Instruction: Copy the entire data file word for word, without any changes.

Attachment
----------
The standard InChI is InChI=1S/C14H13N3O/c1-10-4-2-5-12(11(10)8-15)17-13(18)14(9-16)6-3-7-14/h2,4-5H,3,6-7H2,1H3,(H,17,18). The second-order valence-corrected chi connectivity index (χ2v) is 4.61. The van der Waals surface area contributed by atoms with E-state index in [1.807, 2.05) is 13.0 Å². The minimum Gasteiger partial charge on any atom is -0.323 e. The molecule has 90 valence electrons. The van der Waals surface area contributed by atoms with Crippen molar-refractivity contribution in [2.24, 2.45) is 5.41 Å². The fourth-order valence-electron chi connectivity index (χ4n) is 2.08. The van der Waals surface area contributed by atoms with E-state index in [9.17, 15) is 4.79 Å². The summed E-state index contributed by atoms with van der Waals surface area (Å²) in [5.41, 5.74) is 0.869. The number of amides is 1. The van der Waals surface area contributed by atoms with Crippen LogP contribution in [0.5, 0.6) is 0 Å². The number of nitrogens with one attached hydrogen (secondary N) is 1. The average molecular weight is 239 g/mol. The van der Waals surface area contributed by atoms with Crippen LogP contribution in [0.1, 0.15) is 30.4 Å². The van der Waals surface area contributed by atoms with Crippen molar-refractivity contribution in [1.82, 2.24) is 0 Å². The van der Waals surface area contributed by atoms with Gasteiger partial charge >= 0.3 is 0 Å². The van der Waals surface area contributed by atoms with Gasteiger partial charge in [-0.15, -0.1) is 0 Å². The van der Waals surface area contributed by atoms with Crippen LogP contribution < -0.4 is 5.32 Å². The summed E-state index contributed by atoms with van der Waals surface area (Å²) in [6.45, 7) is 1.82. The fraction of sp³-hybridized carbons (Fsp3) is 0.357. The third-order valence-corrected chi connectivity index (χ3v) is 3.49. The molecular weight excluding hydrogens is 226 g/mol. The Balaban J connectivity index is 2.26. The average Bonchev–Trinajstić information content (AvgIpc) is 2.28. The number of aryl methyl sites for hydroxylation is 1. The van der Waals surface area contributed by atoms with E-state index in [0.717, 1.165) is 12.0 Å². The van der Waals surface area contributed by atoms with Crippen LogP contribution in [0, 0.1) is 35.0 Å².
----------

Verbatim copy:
The standard InChI is InChI=1S/C14H13N3O/c1-10-4-2-5-12(11(10)8-15)17-13(18)14(9-16)6-3-7-14/h2,4-5H,3,6-7H2,1H3,(H,17,18). The second-order valence-corrected chi connectivity index (χ2v) is 4.61. The van der Waals surface area contributed by atoms with E-state index in [1.807, 2.05) is 13.0 Å². The minimum Gasteiger partial charge on any atom is -0.323 e. The molecule has 90 valence electrons. The van der Waals surface area contributed by atoms with Crippen molar-refractivity contribution in [2.24, 2.45) is 5.41 Å². The fourth-order valence-electron chi connectivity index (χ4n) is 2.08. The van der Waals surface area contributed by atoms with E-state index in [9.17, 15) is 4.79 Å². The summed E-state index contributed by atoms with van der Waals surface area (Å²) in [5.41, 5.74) is 0.869. The number of amides is 1. The van der Waals surface area contributed by atoms with Crippen LogP contribution in [0.5, 0.6) is 0 Å². The number of nitrogens with one attached hydrogen (secondary N) is 1. The average molecular weight is 239 g/mol. The van der Waals surface area contributed by atoms with Crippen LogP contribution in [0.1, 0.15) is 30.4 Å². The van der Waals surface area contributed by atoms with Crippen molar-refractivity contribution in [1.82, 2.24) is 0 Å². The van der Waals surface area contributed by atoms with Gasteiger partial charge >= 0.3 is 0 Å². The van der Waals surface area contributed by atoms with Gasteiger partial charge in [-0.15, -0.1) is 0 Å². The van der Waals surface area contributed by atoms with Crippen LogP contribution < -0.4 is 5.32 Å². The summed E-state index contributed by atoms with van der Waals surface area (Å²) in [6.45, 7) is 1.82. The fraction of sp³-hybridized carbons (Fsp3) is 0.357. The third-order valence-corrected chi connectivity index (χ3v) is 3.49. The molecular weight excluding hydrogens is 226 g/mol. The Balaban J connectivity index is 2.26. The average Bonchev–Trinajstić information content (AvgIpc) is 2.28. The number of aryl methyl sites for hydroxylation is 1. The van der Waals surface area contributed by atoms with E-state index in [0.717, 1.165) is 12.0 Å². The van der Waals surface area contributed by atoms with Crippen LogP contribution in [0, 0.1) is 35.0 Å².